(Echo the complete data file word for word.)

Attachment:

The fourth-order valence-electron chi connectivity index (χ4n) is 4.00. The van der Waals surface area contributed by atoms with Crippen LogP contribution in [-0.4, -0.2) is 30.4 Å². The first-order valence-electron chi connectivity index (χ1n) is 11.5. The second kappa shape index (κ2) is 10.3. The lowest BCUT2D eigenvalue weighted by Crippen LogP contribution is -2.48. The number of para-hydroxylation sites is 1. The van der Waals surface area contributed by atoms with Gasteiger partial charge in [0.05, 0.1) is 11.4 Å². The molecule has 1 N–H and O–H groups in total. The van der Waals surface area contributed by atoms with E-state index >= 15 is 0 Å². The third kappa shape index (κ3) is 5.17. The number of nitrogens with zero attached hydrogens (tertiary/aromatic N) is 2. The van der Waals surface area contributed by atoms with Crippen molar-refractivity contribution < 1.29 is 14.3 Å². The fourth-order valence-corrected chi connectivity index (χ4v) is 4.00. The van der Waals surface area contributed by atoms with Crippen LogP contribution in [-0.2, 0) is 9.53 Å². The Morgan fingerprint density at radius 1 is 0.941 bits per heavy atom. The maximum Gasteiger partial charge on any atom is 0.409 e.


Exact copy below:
The fourth-order valence-electron chi connectivity index (χ4n) is 4.00. The van der Waals surface area contributed by atoms with Crippen LogP contribution in [-0.4, -0.2) is 30.4 Å². The first-order valence-electron chi connectivity index (χ1n) is 11.5. The second kappa shape index (κ2) is 10.3. The lowest BCUT2D eigenvalue weighted by Crippen LogP contribution is -2.48. The number of para-hydroxylation sites is 1. The van der Waals surface area contributed by atoms with Gasteiger partial charge in [0.05, 0.1) is 11.4 Å². The molecule has 1 N–H and O–H groups in total. The van der Waals surface area contributed by atoms with E-state index >= 15 is 0 Å². The third kappa shape index (κ3) is 5.17. The number of nitrogens with zero attached hydrogens (tertiary/aromatic N) is 2. The van der Waals surface area contributed by atoms with Crippen molar-refractivity contribution < 1.29 is 14.3 Å². The fourth-order valence-corrected chi connectivity index (χ4v) is 4.00. The van der Waals surface area contributed by atoms with Crippen LogP contribution in [-0.2, 0) is 9.53 Å². The Morgan fingerprint density at radius 1 is 0.941 bits per heavy atom. The maximum Gasteiger partial charge on any atom is 0.409 e.